Getting the minimum wage right is not easy, either as a matter of economics or politics. Expert opinion is divided. A year ago, the Washington Research Council published a special report reviewing the literature, concluding.
Increases in the minimum wage are a tradeoff. Some gain, but many lose. Those who keep their jobs and their hours benefit. But those employees who lose their jobs or have their hours reduced lose out. Research shows that the negative impacts on individuals and businesses are real and long-lasting.
Public opinion on the issue also varies, although there’s broad general support for increasing the federal minimum wage, as Pew Research reports. An often-overlooked issue is the variation in living costs, as explored briefly in this Washington Post story last July.
Given all that, it’s not surprising that Oregon, Washington and Idaho would be taking different approaches to the minimum wage, as reported by the Northwest News Network.
Three states, three ways of addressing whether and how to raise the statewide minimum wage.
Legislation and possible ballot initiatives are in play, and the NNW story gives a good overview. Details aside, it’s instructive to consider how the different state economies and labor markets might respond to wage increases. And, of course, within each state the labor markets vary by region, with metro areas like Seattle and Portland operating in a different economic environment than small towns and rural communities.
As metro areas, like Seattle, adopt local labor law and minimum wage policies, there is inevitable pushback from state lawmakers. The Associated Press reports that in Idaho, legislators are “increasingly saying ‘no’ to local government control.” The two cited examples are plastic bag regulation and local minimum wages.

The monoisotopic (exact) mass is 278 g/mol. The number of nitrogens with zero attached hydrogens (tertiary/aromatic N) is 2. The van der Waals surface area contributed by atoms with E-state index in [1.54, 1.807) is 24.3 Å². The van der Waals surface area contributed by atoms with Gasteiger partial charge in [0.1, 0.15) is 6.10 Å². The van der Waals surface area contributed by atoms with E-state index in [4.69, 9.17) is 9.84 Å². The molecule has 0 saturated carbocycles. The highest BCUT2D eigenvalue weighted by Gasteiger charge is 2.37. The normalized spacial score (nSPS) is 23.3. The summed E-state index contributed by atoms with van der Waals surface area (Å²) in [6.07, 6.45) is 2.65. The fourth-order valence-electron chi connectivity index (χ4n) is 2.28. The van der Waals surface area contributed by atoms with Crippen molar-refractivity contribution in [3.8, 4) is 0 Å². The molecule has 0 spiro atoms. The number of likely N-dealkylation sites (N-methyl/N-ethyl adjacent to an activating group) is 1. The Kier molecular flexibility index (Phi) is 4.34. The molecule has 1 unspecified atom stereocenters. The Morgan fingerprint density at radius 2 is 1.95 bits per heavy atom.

…the GOP supermajority said the measures are needed to prevent a mish-mashed set of laws across the state that could make it difficult for businesses to thrive.
The Association of Washington Business has a timely post on current legislative minimum wage proposals here.
With a ballot measure to increase the minimum wage to $13.50 an hour likely to be on the ballot this year – and with polls showing heavy voter support – AWB is working in the Legislature to find a solution that couples an increase of the minimum wage with sensible and much-needed protections for small businesses and other employers.
KPLU reported on legislative efforts to prevent a “checkerboard” of wage laws that “wreak havoc amongst the business community.” Opportunity Washington has a new blog post noting that recent comments by President Barack Obama suggest that he understands the harm a high minimum wage does for young and inexperienced workers – a problem that a training wage could help solve.
We also discussed the “checkerboard” problem in our foundation report.
In addition to the absolute costs of these measures, and the challenge they create in competing with other employers not subject to the same mandates, local governments’ wage and benefit regulations create compliance problems for employers operating in multiple jurisdictions. They also create difficulties as employers look to align their human resource policies among cities with different mandates.
As AWB points out, policies like minimum wage hikes involve a careful balancing of interests. States in our region and nationally are struggling now to get the balance right. It’s important to get it right here.